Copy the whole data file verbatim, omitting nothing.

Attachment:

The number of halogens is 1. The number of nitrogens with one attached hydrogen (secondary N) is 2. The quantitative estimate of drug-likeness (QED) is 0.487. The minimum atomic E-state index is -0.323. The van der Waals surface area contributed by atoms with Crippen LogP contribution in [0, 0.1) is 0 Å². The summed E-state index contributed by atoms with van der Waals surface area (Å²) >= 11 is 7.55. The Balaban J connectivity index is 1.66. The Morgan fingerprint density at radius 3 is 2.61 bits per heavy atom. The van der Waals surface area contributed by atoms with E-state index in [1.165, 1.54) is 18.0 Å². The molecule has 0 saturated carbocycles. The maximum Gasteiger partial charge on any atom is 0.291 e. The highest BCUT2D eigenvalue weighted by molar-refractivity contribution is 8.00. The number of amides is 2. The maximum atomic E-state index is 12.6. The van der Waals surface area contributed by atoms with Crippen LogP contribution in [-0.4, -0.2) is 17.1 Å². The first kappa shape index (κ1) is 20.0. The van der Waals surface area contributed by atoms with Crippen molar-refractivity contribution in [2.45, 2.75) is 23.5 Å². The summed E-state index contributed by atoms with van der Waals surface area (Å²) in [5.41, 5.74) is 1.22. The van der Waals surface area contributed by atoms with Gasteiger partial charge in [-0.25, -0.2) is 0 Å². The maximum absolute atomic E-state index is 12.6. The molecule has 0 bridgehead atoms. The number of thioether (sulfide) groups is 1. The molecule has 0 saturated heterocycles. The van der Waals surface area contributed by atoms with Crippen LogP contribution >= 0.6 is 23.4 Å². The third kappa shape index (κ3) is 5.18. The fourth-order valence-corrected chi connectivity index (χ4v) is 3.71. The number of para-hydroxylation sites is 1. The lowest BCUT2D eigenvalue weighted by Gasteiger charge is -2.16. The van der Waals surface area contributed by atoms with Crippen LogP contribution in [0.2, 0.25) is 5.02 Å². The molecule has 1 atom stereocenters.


The number of halogens is 1. The number of nitrogens with one attached hydrogen (secondary N) is 2. The quantitative estimate of drug-likeness (QED) is 0.487. The minimum atomic E-state index is -0.323. The van der Waals surface area contributed by atoms with Crippen LogP contribution in [0, 0.1) is 0 Å². The summed E-state index contributed by atoms with van der Waals surface area (Å²) >= 11 is 7.55. The Balaban J connectivity index is 1.66. The Morgan fingerprint density at radius 3 is 2.61 bits per heavy atom. The van der Waals surface area contributed by atoms with E-state index in [1.165, 1.54) is 18.0 Å². The molecule has 0 saturated carbocycles. The maximum Gasteiger partial charge on any atom is 0.291 e. The highest BCUT2D eigenvalue weighted by molar-refractivity contribution is 8.00. The number of amides is 2. The maximum atomic E-state index is 12.6. The van der Waals surface area contributed by atoms with Crippen LogP contribution in [-0.4, -0.2) is 17.1 Å². The first kappa shape index (κ1) is 20.0. The van der Waals surface area contributed by atoms with Crippen molar-refractivity contribution in [2.45, 2.75) is 23.5 Å². The summed E-state index contributed by atoms with van der Waals surface area (Å²) in [5.41, 5.74) is 1.22. The van der Waals surface area contributed by atoms with Gasteiger partial charge in [-0.25, -0.2) is 0 Å². The maximum absolute atomic E-state index is 12.6. The molecule has 0 bridgehead atoms. The number of thioether (sulfide) groups is 1. The molecule has 0 saturated heterocycles. The van der Waals surface area contributed by atoms with Crippen LogP contribution >= 0.6 is 23.4 Å². The third kappa shape index (κ3) is 5.18. The fourth-order valence-corrected chi connectivity index (χ4v) is 3.71. The number of para-hydroxylation sites is 1. The lowest BCUT2D eigenvalue weighted by Gasteiger charge is -2.16. The van der Waals surface area contributed by atoms with Crippen LogP contribution in [0.2, 0.25) is 5.02 Å². The molecule has 1 atom stereocenters.